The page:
The highlights of the third day of CRYPTO were known ahead of time and yet did not disappoint: invited talk by Adam Langley on TLS, presentation of the best paper award, the business meeting followed by the beach barbecue.
Adam Langley, known for his work in Google on TLS and HTTPS, addressed the joint session of CRYPTO and CHES (Cryptographic Hardware and Embedded Systems workshop) with a talk “Why the web still runs on RC4”. A little background would be helpful here. A fast, simple, lightweight RC4 stream cipher was designed by Ron Rivest in the late 80s. It had had turbulent, eventful life, and in the peak of its popularity was the most common encryption mechanism in SSL/TLS. The young upstart—AES-CBC—was slowly gaining ground on it, and RC4 was seen to be nearing retirement from active service for several years now. However, several serious attacks against AES-CBC over the last two years made RC4 the cipher of choice again. It wouldn’t be so bad if RC4 offered rock-solid security but old and new attacks make it unsuitable for applications that support multiple encryptions of the same data.
In his talk that used refreshingly few slides (mostly for statistics and quotes), Adam Langley gave an overview of how we ended up in this sorry state. In short (and it was a repeating theme in his talk)—the web is a mess and full of bugs. There are several dynamics in play here—new attacks come out, patches are often easy but they break existing servers that relied on the old behavior (most often due to some bugs). Since no browser commands a dominant market share, a frustrated client becomes the browser’s problem, not the server’s. In a severe case of collective inaction, no browser is willing to apply the patches unilaterally, giving no incentives to the servers to update their software. There was, of course, more to the talk than just this observation. The talk will be available online and should be fun to watch.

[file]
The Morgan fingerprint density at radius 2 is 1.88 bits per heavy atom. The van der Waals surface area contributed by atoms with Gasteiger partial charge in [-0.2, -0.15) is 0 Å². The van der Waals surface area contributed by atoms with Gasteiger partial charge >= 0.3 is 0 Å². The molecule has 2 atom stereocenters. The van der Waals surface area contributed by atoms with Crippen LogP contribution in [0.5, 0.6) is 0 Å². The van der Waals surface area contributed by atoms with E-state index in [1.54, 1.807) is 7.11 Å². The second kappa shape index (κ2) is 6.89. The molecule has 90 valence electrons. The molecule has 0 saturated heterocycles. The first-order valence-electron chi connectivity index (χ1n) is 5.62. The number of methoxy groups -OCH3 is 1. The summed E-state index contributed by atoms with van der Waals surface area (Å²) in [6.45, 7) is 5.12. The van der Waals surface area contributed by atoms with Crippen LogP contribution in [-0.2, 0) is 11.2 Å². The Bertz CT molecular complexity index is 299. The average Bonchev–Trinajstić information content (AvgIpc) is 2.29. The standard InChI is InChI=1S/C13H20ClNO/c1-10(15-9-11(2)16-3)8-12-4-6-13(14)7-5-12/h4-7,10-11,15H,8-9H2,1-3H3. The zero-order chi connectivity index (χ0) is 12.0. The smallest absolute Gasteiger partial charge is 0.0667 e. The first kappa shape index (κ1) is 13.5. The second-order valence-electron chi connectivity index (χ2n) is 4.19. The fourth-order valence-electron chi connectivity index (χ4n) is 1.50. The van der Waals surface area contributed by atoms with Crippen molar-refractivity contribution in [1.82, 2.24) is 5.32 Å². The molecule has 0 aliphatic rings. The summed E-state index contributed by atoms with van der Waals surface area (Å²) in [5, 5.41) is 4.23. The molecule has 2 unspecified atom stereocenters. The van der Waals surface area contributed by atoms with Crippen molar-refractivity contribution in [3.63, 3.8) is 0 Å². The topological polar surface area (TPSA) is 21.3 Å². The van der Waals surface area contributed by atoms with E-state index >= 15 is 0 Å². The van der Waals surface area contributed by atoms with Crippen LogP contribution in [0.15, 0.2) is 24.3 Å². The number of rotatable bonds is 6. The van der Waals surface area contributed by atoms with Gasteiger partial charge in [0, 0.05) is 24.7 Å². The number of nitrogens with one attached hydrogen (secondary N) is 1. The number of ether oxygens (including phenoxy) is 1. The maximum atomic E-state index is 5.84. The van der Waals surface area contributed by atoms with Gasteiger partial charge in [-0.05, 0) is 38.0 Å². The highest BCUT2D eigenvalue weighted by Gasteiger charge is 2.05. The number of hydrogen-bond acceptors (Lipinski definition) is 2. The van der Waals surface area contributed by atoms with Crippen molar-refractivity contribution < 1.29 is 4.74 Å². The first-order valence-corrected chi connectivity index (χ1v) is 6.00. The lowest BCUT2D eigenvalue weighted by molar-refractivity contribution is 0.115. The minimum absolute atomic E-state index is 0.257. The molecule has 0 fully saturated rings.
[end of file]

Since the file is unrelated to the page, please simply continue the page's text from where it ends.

The best paper award went to the paper by Faruk Gologlu, Robert Granger, Gary McGuire and Jens Zumbragel from University College, Dublin (Ireland). The paper broke records in solving the discrete logarithm problem in fields of small characteristic. They built upon Antoine Joux’s earlier work, and he and his co-authors improved upon Gologlu et al. just two months ago. The most important question, of course, is whether these methods that are applicable only to finite fields with very specific properties may be extended or adapted to prime field. Real men ask whether factoring would become easy. Although it is true that progress in discrete logarithm and factoring proceeded in lockstep, crossing the chasm from the fields of small characteristic to the RSA problem seems to be rather difficult (but, given the number of surprises at this CRYPTO, I would never say impossible).
The standard feature of Wednesday at CRYPTO is a business meeting. After taking care of official business of IACR (true to the name of the event), the current president of the association, Bart Preneel, explained rationale behind launching a discussion of rethinking how and where we publish. He stated several goals or principles, such as the end result should motivate submission to more journals, with higher impact ratings, and open access to all of papers published by IACR. Spirited discussion ensued that (in my estimate) changed no one’s opinion. I came away with the impression that the board of the association will formulate questions that the total membership will vote on.